• Sandy says:

    Dandelions grow in most urban settings. They are easily recognized and offer both medicinal and nutritional benefits. The roots, stems, leaves and flowers are all edible. Do yourself and posterity a favor and help scatter the seeds from the “wishing puff” seed head. As mentioned for dollar weed, be sure to wash off the toxins which have been sprayed on them before ingesting.

  • Sandy says:

    Thanks for the ideas, James! I thought you would have fun kowing that a couple of days ago on the way to “feeding” my compost pile, I needed to level out an area in front of my garden gate. We leave it open during the winter. In Zone 3, the snow can pile up 4 or 5 feet high, which would make it hard to get to areas I use all year long. So I clip the gate open, shovel right past it and occasionally have to level the gate path out by cutting the grass! Leveling this week involved scraping off a 2 inch layer of snow and shaving off 4 or 5 inches of grass. We have had unusually mild weather with a good number of nights in the 20’s and a few near or a little below below 10F. The invincible grass in my garden grows all year long. In deepest winter it never dies, just grows very slowly under the snow! To my surprise this week I clipped some wild strawberry stems and leaves that still had a little green, and dandelion leaves that were bright green. At that moment I wasn’t thinking of salad, but should the desire strike, it is nice to know it’s worth a look under the snow most any time of year. I have also found forgotten onions still alive and growing in early spring after a good number of -35F nights in Jan. and Feb., so those could also be a winter salad ingredient. For those of you who live in balmier areas, I can tell you that when I gardened in Madison, a Zone 5 area, I could find plantain and that dratted creeping jenny under the snow. Both are edible, but may be a bit tough and intense in flavor. I think nest year I will mark spots where I can find salsify and burdock roots under the snow for a change-of-pace dinner.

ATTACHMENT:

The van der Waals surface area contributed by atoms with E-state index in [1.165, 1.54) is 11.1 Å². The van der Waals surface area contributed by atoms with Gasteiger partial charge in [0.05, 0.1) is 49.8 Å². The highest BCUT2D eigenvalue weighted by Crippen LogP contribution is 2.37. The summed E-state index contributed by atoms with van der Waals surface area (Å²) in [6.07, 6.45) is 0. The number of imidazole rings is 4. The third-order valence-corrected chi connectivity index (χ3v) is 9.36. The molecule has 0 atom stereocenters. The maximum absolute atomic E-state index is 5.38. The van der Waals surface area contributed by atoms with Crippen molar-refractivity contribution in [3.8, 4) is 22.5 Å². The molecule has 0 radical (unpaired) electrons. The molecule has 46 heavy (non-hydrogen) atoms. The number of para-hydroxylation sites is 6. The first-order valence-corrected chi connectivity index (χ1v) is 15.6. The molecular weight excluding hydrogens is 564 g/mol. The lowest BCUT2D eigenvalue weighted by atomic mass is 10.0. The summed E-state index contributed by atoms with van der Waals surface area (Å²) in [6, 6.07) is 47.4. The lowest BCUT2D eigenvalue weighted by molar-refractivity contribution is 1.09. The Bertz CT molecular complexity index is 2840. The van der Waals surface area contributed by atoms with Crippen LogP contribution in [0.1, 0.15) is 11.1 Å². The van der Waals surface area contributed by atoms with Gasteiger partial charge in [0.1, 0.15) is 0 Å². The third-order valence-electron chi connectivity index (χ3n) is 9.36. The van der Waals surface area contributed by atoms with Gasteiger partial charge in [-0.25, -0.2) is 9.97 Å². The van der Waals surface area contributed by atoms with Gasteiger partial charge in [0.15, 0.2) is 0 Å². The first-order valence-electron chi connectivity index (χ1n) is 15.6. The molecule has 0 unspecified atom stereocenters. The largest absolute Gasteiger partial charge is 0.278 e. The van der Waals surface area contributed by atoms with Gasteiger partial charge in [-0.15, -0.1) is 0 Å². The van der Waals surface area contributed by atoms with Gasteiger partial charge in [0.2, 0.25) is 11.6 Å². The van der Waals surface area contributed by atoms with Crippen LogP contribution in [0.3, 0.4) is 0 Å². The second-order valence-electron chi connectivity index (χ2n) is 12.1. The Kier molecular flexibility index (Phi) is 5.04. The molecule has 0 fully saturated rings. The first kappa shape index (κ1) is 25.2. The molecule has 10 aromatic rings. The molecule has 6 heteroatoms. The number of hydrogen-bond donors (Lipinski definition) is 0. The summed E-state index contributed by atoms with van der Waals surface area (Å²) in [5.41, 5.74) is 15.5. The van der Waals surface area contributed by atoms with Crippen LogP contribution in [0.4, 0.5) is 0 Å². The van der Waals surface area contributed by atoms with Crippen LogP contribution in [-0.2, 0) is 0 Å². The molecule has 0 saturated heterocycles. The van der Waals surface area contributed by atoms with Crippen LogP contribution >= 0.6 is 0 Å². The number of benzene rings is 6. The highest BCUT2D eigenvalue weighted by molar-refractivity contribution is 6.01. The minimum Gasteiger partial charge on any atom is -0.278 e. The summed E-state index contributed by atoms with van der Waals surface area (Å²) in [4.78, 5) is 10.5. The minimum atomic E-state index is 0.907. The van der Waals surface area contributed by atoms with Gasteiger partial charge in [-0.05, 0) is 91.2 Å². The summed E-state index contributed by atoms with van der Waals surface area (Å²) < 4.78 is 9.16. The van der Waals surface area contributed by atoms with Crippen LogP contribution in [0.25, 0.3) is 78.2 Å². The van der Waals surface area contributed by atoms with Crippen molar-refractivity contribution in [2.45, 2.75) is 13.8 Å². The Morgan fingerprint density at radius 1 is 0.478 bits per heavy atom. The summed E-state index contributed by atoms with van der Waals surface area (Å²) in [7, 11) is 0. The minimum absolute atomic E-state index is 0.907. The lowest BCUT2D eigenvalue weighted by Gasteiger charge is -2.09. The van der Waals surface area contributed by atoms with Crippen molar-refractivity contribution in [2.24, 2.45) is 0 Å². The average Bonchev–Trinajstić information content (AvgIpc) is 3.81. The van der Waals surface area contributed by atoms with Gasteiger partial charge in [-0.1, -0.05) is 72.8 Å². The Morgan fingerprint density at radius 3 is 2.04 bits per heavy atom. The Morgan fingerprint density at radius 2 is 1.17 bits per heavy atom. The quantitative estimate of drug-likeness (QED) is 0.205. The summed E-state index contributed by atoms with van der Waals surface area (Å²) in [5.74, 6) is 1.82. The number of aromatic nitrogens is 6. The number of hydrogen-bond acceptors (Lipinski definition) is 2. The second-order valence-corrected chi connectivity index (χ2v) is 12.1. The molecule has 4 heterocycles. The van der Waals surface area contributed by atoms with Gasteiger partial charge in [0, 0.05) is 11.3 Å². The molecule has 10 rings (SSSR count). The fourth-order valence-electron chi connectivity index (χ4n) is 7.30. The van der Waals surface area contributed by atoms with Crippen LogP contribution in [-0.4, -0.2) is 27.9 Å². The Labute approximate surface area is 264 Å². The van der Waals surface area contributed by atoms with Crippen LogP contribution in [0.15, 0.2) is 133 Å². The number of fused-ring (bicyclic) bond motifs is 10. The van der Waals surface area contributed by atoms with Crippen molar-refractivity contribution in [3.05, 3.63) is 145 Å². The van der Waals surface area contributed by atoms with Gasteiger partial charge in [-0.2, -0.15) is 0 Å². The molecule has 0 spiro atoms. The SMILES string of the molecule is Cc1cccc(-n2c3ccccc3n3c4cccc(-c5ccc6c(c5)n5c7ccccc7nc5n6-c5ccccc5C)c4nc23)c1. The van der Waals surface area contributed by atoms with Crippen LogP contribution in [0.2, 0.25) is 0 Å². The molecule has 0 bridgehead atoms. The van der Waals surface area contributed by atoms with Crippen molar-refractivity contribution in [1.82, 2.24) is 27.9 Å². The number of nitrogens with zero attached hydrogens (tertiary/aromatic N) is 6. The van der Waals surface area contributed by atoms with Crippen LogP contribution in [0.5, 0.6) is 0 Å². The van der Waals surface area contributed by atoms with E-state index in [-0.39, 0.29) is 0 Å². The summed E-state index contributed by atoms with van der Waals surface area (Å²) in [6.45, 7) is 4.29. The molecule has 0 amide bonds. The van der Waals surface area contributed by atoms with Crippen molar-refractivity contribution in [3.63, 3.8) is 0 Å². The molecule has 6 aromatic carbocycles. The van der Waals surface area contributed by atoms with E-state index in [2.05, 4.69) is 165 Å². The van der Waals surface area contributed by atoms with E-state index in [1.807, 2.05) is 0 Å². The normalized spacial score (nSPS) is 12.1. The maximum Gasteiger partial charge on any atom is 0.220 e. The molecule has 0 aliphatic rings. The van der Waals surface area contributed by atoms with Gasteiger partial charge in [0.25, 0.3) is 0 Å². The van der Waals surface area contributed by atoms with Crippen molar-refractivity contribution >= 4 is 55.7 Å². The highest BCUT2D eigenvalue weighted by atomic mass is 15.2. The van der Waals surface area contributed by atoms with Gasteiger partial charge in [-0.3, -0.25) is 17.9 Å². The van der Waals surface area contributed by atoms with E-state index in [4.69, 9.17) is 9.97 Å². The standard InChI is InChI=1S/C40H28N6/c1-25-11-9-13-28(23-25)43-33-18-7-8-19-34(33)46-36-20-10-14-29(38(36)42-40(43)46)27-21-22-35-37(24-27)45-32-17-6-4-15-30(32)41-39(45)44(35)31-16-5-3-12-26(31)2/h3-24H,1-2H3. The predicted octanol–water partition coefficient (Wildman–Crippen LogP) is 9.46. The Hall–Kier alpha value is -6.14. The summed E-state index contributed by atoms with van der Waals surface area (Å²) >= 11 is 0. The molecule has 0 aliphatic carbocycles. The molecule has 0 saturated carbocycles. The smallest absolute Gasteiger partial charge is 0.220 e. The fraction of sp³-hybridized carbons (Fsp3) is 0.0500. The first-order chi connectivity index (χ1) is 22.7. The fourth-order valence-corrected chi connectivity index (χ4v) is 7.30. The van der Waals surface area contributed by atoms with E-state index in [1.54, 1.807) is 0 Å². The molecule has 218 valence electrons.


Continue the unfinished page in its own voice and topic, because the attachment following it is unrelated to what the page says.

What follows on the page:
1. dblu says:

      Sandy, that grass that never stops growing even under the snow – one woman wrote that “all grasses are edible but you can’t swallow them because humans can’t digest the cellulose. So why chew on them? Because grasses have every kind of protein known to man.

  • Astri says:

    Thank you for this! What climate zone are these three good plants found in, James Smith? I live in Victoria, British Columbia, North-West from Seattle and across the Strait from the Olympic Mountains. We are zone 7 or 8. I can’t remember seeing any of these plants. One plant that grows wild in certain places, here, but only in the spring, is “miner’s lettuce” (claytonia perfoliata). Another thought is: for “when the crisis hits”, in the hope that one can retrieve one’s containers (perhaps stored in a garden shed, or solid-colour plastic bin outside?), I dehydrate stinging nettle, kale, broccoli leaves, collard greens, mustard greens, sage, oregano, rosemary, several types of mint, and thyme, all of which can be made into soup as needed. I also store some crystal salt there, too. Looking forward to learning more here!

    1. Anne says:

      How do you dehydrate and then store your kale?

  • dblu says: